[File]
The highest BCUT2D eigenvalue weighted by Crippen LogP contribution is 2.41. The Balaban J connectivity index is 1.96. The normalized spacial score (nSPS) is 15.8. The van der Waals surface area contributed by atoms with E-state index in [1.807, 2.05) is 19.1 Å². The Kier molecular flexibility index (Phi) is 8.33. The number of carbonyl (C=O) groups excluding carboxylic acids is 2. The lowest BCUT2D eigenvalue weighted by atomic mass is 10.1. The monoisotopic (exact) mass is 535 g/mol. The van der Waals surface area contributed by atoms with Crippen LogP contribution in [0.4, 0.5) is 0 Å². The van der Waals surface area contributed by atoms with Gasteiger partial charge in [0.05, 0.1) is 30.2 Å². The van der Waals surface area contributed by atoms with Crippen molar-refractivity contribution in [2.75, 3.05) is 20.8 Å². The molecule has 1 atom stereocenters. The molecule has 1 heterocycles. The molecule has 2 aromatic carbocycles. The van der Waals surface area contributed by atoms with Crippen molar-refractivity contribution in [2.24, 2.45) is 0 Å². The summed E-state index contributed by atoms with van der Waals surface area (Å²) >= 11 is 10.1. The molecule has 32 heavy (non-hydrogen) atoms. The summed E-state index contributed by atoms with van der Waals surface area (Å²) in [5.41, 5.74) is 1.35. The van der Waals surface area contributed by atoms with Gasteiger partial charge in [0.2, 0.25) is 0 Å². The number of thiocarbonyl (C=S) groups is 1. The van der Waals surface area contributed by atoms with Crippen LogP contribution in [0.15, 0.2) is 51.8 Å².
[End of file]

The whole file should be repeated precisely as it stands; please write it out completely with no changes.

The highest BCUT2D eigenvalue weighted by Crippen LogP contribution is 2.41. The Balaban J connectivity index is 1.96. The normalized spacial score (nSPS) is 15.8. The van der Waals surface area contributed by atoms with E-state index in [1.807, 2.05) is 19.1 Å². The Kier molecular flexibility index (Phi) is 8.33. The number of carbonyl (C=O) groups excluding carboxylic acids is 2. The lowest BCUT2D eigenvalue weighted by atomic mass is 10.1. The monoisotopic (exact) mass is 535 g/mol. The van der Waals surface area contributed by atoms with Crippen LogP contribution in [0.4, 0.5) is 0 Å². The van der Waals surface area contributed by atoms with Gasteiger partial charge in [0.05, 0.1) is 30.2 Å². The van der Waals surface area contributed by atoms with Crippen molar-refractivity contribution in [2.75, 3.05) is 20.8 Å². The molecule has 1 atom stereocenters. The molecule has 1 heterocycles. The molecule has 2 aromatic carbocycles. The van der Waals surface area contributed by atoms with Crippen molar-refractivity contribution in [2.24, 2.45) is 0 Å². The summed E-state index contributed by atoms with van der Waals surface area (Å²) >= 11 is 10.1. The molecule has 32 heavy (non-hydrogen) atoms. The summed E-state index contributed by atoms with van der Waals surface area (Å²) in [5.41, 5.74) is 1.35. The van der Waals surface area contributed by atoms with Gasteiger partial charge in [0.2, 0.25) is 0 Å². The number of thiocarbonyl (C=S) groups is 1. The van der Waals surface area contributed by atoms with Crippen LogP contribution in [0.15, 0.2) is 51.8 Å².